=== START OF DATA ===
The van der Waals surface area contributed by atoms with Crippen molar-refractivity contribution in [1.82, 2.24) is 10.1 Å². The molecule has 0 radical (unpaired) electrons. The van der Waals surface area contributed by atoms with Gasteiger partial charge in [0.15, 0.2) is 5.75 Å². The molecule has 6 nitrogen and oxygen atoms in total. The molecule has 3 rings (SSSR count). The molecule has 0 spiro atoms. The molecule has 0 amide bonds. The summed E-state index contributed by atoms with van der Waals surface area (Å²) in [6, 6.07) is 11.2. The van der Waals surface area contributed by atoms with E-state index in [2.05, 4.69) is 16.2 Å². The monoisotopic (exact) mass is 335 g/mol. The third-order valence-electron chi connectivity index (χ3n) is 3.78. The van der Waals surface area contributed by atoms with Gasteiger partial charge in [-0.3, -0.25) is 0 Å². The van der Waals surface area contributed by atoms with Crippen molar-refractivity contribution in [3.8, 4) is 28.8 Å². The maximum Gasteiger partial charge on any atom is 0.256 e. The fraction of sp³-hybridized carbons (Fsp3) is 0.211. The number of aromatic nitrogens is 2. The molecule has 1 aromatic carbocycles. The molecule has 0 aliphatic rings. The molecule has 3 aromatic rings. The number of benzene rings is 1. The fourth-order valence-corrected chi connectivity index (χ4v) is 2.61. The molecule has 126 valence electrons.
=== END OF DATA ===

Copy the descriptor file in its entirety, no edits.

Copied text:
The van der Waals surface area contributed by atoms with Crippen molar-refractivity contribution in [1.82, 2.24) is 10.1 Å². The molecule has 0 radical (unpaired) electrons. The van der Waals surface area contributed by atoms with Gasteiger partial charge in [0.15, 0.2) is 5.75 Å². The molecule has 6 nitrogen and oxygen atoms in total. The molecule has 3 rings (SSSR count). The molecule has 0 spiro atoms. The molecule has 0 amide bonds. The summed E-state index contributed by atoms with van der Waals surface area (Å²) in [6, 6.07) is 11.2. The van der Waals surface area contributed by atoms with E-state index in [2.05, 4.69) is 16.2 Å². The monoisotopic (exact) mass is 335 g/mol. The third-order valence-electron chi connectivity index (χ3n) is 3.78. The van der Waals surface area contributed by atoms with Gasteiger partial charge in [-0.3, -0.25) is 0 Å². The van der Waals surface area contributed by atoms with Crippen molar-refractivity contribution in [3.8, 4) is 28.8 Å². The maximum Gasteiger partial charge on any atom is 0.256 e. The fraction of sp³-hybridized carbons (Fsp3) is 0.211. The number of aromatic nitrogens is 2. The molecule has 1 aromatic carbocycles. The molecule has 0 aliphatic rings. The molecule has 3 aromatic rings. The number of benzene rings is 1. The fourth-order valence-corrected chi connectivity index (χ4v) is 2.61. The molecule has 126 valence electrons.